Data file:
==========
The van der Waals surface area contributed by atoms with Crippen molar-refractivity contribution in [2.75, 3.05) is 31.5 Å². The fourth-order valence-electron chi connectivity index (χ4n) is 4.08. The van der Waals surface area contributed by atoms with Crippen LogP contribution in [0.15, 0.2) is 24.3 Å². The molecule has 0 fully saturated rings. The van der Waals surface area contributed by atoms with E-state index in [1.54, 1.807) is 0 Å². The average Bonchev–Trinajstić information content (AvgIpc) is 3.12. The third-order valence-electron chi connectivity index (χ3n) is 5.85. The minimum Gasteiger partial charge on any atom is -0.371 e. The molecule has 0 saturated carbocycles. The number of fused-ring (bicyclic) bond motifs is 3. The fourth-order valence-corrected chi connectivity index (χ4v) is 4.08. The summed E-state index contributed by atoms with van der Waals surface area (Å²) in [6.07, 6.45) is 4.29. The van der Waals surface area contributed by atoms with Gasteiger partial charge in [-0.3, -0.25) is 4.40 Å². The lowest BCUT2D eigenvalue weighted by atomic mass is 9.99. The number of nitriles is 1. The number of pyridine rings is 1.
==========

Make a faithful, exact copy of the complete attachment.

The van der Waals surface area contributed by atoms with Crippen molar-refractivity contribution in [2.75, 3.05) is 31.5 Å². The fourth-order valence-electron chi connectivity index (χ4n) is 4.08. The van der Waals surface area contributed by atoms with Crippen LogP contribution in [0.15, 0.2) is 24.3 Å². The molecule has 0 fully saturated rings. The van der Waals surface area contributed by atoms with E-state index in [1.54, 1.807) is 0 Å². The average Bonchev–Trinajstić information content (AvgIpc) is 3.12. The third-order valence-electron chi connectivity index (χ3n) is 5.85. The minimum Gasteiger partial charge on any atom is -0.371 e. The molecule has 0 saturated carbocycles. The number of fused-ring (bicyclic) bond motifs is 3. The fourth-order valence-corrected chi connectivity index (χ4v) is 4.08. The summed E-state index contributed by atoms with van der Waals surface area (Å²) in [6.07, 6.45) is 4.29. The van der Waals surface area contributed by atoms with Gasteiger partial charge in [-0.3, -0.25) is 4.40 Å². The lowest BCUT2D eigenvalue weighted by atomic mass is 9.99. The number of nitriles is 1. The number of pyridine rings is 1.